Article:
Usually at this time of year I publish my top ten tips of how to get through Christmas when you have lost a loved one. This year I have been moved to take a different view. If you want to see my top ten tips, just search the blog and go back a year and you will find them.
This year I have been moved to write about appreciating what you already have. I know this is an old cliché in the vein of ‘you never know what you’ve got until it’s gone’, but it is something we can forget in the lead up to Christmas with all the adverts depicting happy families showering each other with gifts.
I have lost my Mum, my Dad and my only child and always say I have no family, but that is not true I have a brother. We have never been close, well I think we may have been close when we were very young; we started to grow apart when he was a teenager. He is two years older so when his mates came round of course I wanted to hang around, but was not wanted. This is understandable, but we also liked completely different music and belonged to different social groups, I was a ‘skinhead’ ‘and liked reggae and Motown, he had long hair a leather jacket and liked heavy metal. So we grew apart and never really got close again as we then grew apart literally as I got married at 17, then divorced and moved to America.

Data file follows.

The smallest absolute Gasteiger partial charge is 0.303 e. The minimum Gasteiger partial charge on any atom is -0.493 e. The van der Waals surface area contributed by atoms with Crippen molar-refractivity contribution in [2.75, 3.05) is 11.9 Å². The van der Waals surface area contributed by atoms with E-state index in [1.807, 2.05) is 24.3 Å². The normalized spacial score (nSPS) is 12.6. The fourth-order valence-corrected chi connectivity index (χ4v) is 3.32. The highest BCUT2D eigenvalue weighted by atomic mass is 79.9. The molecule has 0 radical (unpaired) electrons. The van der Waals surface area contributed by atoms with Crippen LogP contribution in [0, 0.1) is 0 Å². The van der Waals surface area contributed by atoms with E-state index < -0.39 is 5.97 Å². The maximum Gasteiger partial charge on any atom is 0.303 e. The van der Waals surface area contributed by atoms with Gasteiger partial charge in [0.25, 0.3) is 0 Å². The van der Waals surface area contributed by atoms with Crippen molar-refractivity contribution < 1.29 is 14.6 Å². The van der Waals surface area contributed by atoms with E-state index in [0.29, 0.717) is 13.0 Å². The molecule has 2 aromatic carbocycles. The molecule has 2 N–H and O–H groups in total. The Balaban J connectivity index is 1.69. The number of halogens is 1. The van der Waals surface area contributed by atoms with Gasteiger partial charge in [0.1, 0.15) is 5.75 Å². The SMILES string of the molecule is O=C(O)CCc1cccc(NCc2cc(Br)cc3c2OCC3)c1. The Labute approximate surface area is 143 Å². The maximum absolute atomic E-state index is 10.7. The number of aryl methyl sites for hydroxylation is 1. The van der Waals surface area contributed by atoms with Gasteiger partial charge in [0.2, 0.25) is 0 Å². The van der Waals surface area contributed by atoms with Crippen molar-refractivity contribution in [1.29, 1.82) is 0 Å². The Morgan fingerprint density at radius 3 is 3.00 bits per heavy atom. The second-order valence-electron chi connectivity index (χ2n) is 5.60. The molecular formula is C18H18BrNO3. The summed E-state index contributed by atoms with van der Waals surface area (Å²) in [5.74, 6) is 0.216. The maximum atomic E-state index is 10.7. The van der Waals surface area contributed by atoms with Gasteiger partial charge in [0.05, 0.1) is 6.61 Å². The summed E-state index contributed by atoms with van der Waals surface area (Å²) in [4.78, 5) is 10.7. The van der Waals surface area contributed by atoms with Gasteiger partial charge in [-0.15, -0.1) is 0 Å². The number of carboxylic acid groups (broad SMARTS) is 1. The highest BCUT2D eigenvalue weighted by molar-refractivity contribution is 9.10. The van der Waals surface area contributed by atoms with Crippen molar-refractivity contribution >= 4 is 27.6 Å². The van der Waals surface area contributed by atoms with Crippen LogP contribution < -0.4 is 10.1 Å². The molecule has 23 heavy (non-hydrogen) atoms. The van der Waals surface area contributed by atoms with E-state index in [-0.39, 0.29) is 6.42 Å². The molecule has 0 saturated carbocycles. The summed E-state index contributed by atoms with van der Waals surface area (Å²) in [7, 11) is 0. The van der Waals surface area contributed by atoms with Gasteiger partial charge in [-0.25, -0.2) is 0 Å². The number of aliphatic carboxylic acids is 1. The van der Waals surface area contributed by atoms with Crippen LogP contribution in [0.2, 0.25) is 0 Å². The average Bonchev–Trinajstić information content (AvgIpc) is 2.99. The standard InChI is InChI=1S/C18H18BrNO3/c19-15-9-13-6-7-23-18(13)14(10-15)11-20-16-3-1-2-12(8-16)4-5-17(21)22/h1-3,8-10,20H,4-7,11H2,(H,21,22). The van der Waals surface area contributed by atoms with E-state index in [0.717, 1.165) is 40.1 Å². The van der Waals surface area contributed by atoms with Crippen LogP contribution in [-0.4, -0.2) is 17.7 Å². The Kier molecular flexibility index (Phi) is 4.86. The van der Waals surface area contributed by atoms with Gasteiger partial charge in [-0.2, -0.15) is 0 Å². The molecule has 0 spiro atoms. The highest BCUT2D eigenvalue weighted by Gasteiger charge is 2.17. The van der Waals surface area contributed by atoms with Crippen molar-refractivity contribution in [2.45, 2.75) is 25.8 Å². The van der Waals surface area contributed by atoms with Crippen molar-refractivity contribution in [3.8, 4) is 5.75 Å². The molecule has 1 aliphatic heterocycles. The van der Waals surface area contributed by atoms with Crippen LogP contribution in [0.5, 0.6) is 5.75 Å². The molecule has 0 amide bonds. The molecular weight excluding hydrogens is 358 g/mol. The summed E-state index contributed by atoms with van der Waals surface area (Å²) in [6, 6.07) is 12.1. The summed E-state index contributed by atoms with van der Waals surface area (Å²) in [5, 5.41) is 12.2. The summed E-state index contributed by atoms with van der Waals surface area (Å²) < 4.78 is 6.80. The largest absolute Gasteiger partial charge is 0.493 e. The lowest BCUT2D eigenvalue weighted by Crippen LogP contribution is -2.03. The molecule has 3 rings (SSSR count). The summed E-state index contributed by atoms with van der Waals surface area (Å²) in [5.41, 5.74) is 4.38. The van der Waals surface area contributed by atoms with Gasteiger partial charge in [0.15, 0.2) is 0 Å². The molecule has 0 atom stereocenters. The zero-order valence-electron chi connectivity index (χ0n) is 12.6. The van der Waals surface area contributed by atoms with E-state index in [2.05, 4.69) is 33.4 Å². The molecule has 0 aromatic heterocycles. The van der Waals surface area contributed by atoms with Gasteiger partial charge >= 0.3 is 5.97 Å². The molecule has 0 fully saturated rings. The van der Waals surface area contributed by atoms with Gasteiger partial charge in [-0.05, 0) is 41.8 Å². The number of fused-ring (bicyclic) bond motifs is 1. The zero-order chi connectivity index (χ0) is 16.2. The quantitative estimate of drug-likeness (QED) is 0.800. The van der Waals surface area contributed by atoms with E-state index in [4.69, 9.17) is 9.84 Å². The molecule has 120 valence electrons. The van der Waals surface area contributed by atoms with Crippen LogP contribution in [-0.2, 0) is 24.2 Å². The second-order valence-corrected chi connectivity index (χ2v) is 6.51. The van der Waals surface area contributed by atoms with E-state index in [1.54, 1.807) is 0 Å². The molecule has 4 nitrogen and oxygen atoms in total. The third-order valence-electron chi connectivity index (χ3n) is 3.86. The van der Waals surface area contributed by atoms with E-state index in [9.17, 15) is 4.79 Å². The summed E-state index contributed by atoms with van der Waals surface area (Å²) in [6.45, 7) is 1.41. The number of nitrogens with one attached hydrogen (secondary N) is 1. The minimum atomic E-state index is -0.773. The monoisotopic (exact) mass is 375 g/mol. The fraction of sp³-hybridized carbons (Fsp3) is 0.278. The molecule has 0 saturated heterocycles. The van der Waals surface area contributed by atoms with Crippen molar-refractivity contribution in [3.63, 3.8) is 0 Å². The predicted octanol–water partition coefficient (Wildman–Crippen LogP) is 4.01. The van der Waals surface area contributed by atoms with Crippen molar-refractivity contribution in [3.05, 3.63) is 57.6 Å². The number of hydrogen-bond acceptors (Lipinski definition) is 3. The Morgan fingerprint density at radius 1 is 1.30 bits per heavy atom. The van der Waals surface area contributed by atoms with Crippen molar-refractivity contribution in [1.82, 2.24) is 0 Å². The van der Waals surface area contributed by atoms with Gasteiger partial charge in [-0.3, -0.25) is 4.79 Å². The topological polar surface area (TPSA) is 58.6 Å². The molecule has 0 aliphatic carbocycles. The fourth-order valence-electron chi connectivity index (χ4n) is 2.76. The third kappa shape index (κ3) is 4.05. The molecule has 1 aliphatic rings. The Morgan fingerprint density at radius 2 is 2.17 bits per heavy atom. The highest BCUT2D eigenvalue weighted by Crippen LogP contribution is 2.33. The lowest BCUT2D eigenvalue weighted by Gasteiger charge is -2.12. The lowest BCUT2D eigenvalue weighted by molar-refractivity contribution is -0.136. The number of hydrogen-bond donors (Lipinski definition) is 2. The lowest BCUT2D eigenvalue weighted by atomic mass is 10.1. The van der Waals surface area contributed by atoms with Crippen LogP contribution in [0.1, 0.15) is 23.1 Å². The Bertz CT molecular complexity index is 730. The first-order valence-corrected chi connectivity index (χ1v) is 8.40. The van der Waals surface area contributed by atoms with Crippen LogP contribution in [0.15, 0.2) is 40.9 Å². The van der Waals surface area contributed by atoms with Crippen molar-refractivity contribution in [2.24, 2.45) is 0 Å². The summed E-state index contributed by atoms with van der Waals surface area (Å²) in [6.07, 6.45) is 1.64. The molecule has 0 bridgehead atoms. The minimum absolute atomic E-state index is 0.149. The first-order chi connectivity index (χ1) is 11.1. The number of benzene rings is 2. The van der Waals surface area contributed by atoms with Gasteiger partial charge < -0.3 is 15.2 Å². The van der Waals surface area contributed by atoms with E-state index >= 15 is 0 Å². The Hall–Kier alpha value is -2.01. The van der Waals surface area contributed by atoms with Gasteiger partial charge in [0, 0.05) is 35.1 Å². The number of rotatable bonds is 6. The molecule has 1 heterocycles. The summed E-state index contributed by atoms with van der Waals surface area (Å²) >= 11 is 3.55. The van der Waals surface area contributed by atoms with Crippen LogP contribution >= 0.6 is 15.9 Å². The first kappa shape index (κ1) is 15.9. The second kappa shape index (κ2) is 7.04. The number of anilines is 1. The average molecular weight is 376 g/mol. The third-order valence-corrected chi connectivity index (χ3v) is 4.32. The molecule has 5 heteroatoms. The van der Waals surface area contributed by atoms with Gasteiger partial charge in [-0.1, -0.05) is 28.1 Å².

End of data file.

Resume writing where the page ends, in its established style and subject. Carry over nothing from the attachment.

Anyway this post is not about my brother, it just got me thinking that with all the consumerism at Christmas the only gift that really matters is your friends and family.
So if you find yourself getting irritated with your family this Christmas, remember those who have no-one. They would give anything to be in your shoes. I picked up the phone this morning and called my brother and I have made arrangements to go and see them just before Christmas because they are my family, regardless of the past.
So my Christmas message (get me – I sound like the Queen), is appreciate your family and friends this Christmas, they are what make Christmas special not the presents. If you know someone who is all alone, pop round, have a chat and make sure they are OK, or give them a call.
If you know someone recently bereaved, acknowledge their missing loved one on Christmas day by doing something simple like lighting a candle. Ask them if they would like to talk about happy Christmas memories of the missing person, then laugh and shed a tear. Don’t dwell on it, so pick your moment when you can then switch to a lighter subject. I know it is tricky, you don’t want to bring people down, but personally I found it hurtful when I spent Christmas with friends after losing Toby and he was never mentioned.
Above all be grateful for the people in your life and have a peaceful, loving time over the Christmas break. Of course also eat too much, drink too much and I hope you get lots of good stuff.